Imagine for a moment what now only people of advanced age can: Nazi-occupied northern Europe poised for invasion by Allied armies. Nazi propagandists had been boasting for months that their Atlantic Wall would hurl back any attempt. And they had their point: The Dieppe raid nine months earlier previous was a disaster: 900 killed, and in all a 60 percent casualty rate to the 6,000 invaders.

Moreover, the Allies of 60 years ago this June could not be sure of what they faced: They felt their intelligence was good, that the German divisions were substandard, that the German high command believed the invasion would come at the Pas de Calais. But they also knew that in command was a formidable foe, Erwin Rommel. Tricky, energetic, Rommel was putting furious effort into defenses on the beaches themselves, more than five million mines, tangles of steel and logs that would tip or rip landing craft, and thousands of strongpoints, especially at the exits or draws that led inland from the beaches. Further inland were obstacles to thwart paratroop and glider landings.

In theory, an assault didn’t look that difficult. The Germans had an immense stretch of coastline to protect. The Allies could choose their point of attack and put irresistible force to any one portion of it, enough to break any line of defense. But no one could be sure of that, or of anything. Consider Dieppe; the Germans were not particularly expecting an attack in that sector and look at what an appalling Allied defeat it was in just a few hours.

No one could be sure. Churchill was never enamored of a wholesale invasion; he had indelible memories of Gallipoli and Flanders as the British and Commonwealth troops threw themselves at prepared positions. The Americans were more eager and more sanguine; nonetheless Eisenhower drew up a letter over his signature to be released in case of failure.

No one could be sure. The force assembled was astonishing, in ships, airplanes, vehicles, men. But the coast was menacing. Would the German troops—or their “volunteer” units from conquered lands—flee at the initial bombardment, or stand and pour withering fire on soldiers struggling with the surf and sand? Would Panzer divisions be able to reach the beaches quickly? Would the Germans be able to concentrate their vastly superior numbers in France against a slim toehold at the end of a supply line across the temperamental Channel?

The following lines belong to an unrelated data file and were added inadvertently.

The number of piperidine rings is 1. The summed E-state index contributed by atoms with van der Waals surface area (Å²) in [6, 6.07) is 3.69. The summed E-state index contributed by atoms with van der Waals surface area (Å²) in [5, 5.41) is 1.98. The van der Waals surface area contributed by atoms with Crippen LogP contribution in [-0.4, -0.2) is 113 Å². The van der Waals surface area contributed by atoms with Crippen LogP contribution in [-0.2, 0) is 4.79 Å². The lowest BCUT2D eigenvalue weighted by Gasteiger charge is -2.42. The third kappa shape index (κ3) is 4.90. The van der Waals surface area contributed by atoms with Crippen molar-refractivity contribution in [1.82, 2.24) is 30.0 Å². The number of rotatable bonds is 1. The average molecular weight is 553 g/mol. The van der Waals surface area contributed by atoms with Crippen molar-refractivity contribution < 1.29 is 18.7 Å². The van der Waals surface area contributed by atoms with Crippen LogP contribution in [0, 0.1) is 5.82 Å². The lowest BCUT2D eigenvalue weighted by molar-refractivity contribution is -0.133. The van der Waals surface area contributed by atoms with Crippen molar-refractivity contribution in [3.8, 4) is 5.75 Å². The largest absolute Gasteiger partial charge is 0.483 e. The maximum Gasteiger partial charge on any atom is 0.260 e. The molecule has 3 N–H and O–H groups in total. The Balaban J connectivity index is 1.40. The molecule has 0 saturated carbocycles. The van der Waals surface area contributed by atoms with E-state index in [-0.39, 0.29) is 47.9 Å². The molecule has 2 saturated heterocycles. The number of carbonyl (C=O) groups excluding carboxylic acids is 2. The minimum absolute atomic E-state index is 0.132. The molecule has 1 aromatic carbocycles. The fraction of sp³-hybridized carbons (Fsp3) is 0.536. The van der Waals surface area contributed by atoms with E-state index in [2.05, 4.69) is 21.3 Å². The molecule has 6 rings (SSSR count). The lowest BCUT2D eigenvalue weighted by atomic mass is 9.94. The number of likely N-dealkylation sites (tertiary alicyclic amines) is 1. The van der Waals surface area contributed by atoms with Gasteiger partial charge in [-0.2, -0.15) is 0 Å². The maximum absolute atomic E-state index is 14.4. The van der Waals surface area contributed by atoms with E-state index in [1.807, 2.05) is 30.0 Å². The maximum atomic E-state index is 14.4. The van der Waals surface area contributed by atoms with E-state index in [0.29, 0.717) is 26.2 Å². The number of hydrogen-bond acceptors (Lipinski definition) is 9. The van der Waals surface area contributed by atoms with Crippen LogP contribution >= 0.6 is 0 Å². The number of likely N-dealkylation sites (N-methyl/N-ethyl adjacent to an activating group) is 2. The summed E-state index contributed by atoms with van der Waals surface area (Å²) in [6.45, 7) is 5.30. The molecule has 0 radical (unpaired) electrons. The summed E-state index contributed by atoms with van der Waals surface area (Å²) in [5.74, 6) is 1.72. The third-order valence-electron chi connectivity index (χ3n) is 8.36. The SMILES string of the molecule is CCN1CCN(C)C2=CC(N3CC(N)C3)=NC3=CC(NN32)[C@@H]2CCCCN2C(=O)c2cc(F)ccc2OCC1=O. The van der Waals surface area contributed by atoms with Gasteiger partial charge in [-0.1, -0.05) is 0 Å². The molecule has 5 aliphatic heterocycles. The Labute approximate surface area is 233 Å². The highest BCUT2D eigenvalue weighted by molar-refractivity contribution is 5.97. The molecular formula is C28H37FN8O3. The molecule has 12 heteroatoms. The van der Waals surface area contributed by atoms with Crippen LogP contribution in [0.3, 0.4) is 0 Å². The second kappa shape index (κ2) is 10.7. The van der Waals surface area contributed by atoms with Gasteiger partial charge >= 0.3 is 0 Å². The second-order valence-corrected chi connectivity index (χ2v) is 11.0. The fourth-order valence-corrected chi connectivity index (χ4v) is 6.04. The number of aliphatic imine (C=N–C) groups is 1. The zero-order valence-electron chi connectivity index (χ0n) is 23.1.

Hitler, for one, believed that, having shoved the British off the Continent twice—at Dunkirk and Dieppe—his forces could do it again. Millions of Germans—in and out of uniform—more or less agreed with him. Many of them also believed that the invasion would very nearly be decisive. If the German Army could throw the assault back into the sea, the Allies would need at least a year to organize another attempt. Allowed that breathing period, Hitler believed his new weapons—cruise missiles, ballistic missiles, and jet fighters—could crush British spirit and blast the Allies from the skies.

Joseph Balkoski’s book Omaha Beach: D-Day June 6, 1944, excerpted in part in this issue, well recreates the tensions, uncertainties, and misfortunes of a portion of the invasion’s first day, and is almost a minute-by-minute, unit-by-unit, craft-by-craft account of the Omaha battle beginning at daybreak. The planning, logistics, and coordination were all formidable, but the struggle devolved to men with inner resources and extraordinary courage.

The 60th anniversary has arrived. Events abound. The National D-Day Museum in New Orleans—now expanding to the National World War II Museum—and others have worked to preserve and protect the tribulations, emotions, sacrifices, and spirit of those times. It is well that they should. Nothing was certain except that the gigantic effort would be made. Victory was not foreordained. Hard work, sacrifice, and luck were all needed in abundance.

Brooke C. Stoddard

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